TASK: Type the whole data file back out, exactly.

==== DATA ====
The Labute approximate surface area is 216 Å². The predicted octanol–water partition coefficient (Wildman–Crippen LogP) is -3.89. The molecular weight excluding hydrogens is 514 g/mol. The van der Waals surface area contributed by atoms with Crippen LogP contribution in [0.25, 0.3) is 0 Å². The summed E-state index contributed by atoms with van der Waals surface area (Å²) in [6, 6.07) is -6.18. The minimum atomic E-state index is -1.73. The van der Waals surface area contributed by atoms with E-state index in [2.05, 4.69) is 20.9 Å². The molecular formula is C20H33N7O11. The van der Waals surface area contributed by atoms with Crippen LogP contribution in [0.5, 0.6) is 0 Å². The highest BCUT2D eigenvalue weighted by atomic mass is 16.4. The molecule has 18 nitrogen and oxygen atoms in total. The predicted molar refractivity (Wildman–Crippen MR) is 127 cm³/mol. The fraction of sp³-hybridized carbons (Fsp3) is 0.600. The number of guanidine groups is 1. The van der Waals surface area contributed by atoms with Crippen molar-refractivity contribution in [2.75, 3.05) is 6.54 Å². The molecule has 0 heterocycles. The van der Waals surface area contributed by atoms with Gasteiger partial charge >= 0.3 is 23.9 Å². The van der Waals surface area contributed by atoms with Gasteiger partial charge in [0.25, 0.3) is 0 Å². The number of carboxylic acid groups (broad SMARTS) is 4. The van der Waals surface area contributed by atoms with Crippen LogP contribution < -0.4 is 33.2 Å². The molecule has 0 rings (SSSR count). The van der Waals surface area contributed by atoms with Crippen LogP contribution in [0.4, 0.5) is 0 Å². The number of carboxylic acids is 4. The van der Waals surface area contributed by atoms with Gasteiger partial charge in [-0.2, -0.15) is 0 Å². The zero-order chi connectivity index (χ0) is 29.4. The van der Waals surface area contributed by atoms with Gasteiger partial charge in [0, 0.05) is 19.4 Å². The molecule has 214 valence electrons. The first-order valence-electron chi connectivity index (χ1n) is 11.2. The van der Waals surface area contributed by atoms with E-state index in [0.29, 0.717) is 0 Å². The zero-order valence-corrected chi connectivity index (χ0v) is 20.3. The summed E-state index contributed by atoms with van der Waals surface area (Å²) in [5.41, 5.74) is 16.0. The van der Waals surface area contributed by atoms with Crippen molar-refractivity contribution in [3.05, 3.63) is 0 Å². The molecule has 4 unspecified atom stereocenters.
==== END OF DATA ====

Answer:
The Labute approximate surface area is 216 Å². The predicted octanol–water partition coefficient (Wildman–Crippen LogP) is -3.89. The molecular weight excluding hydrogens is 514 g/mol. The van der Waals surface area contributed by atoms with Crippen LogP contribution in [0.25, 0.3) is 0 Å². The summed E-state index contributed by atoms with van der Waals surface area (Å²) in [6, 6.07) is -6.18. The minimum atomic E-state index is -1.73. The van der Waals surface area contributed by atoms with E-state index in [2.05, 4.69) is 20.9 Å². The molecular formula is C20H33N7O11. The van der Waals surface area contributed by atoms with Crippen LogP contribution in [0.5, 0.6) is 0 Å². The highest BCUT2D eigenvalue weighted by atomic mass is 16.4. The molecule has 18 nitrogen and oxygen atoms in total. The predicted molar refractivity (Wildman–Crippen MR) is 127 cm³/mol. The fraction of sp³-hybridized carbons (Fsp3) is 0.600. The number of guanidine groups is 1. The van der Waals surface area contributed by atoms with Crippen molar-refractivity contribution in [2.75, 3.05) is 6.54 Å². The molecule has 0 heterocycles. The van der Waals surface area contributed by atoms with Gasteiger partial charge >= 0.3 is 23.9 Å². The van der Waals surface area contributed by atoms with Gasteiger partial charge in [0.25, 0.3) is 0 Å². The number of carboxylic acid groups (broad SMARTS) is 4. The van der Waals surface area contributed by atoms with Crippen LogP contribution < -0.4 is 33.2 Å². The molecule has 0 rings (SSSR count). The van der Waals surface area contributed by atoms with Crippen LogP contribution in [0.4, 0.5) is 0 Å². The number of carboxylic acids is 4. The van der Waals surface area contributed by atoms with Gasteiger partial charge in [-0.2, -0.15) is 0 Å². The zero-order chi connectivity index (χ0) is 29.4. The van der Waals surface area contributed by atoms with Gasteiger partial charge in [0, 0.05) is 19.4 Å². The molecule has 214 valence electrons. The first-order valence-electron chi connectivity index (χ1n) is 11.2. The van der Waals surface area contributed by atoms with E-state index in [0.29, 0.717) is 0 Å². The zero-order valence-corrected chi connectivity index (χ0v) is 20.3. The summed E-state index contributed by atoms with van der Waals surface area (Å²) in [5.41, 5.74) is 16.0. The van der Waals surface area contributed by atoms with Crippen molar-refractivity contribution in [3.05, 3.63) is 0 Å². The molecule has 4 unspecified atom stereocenters.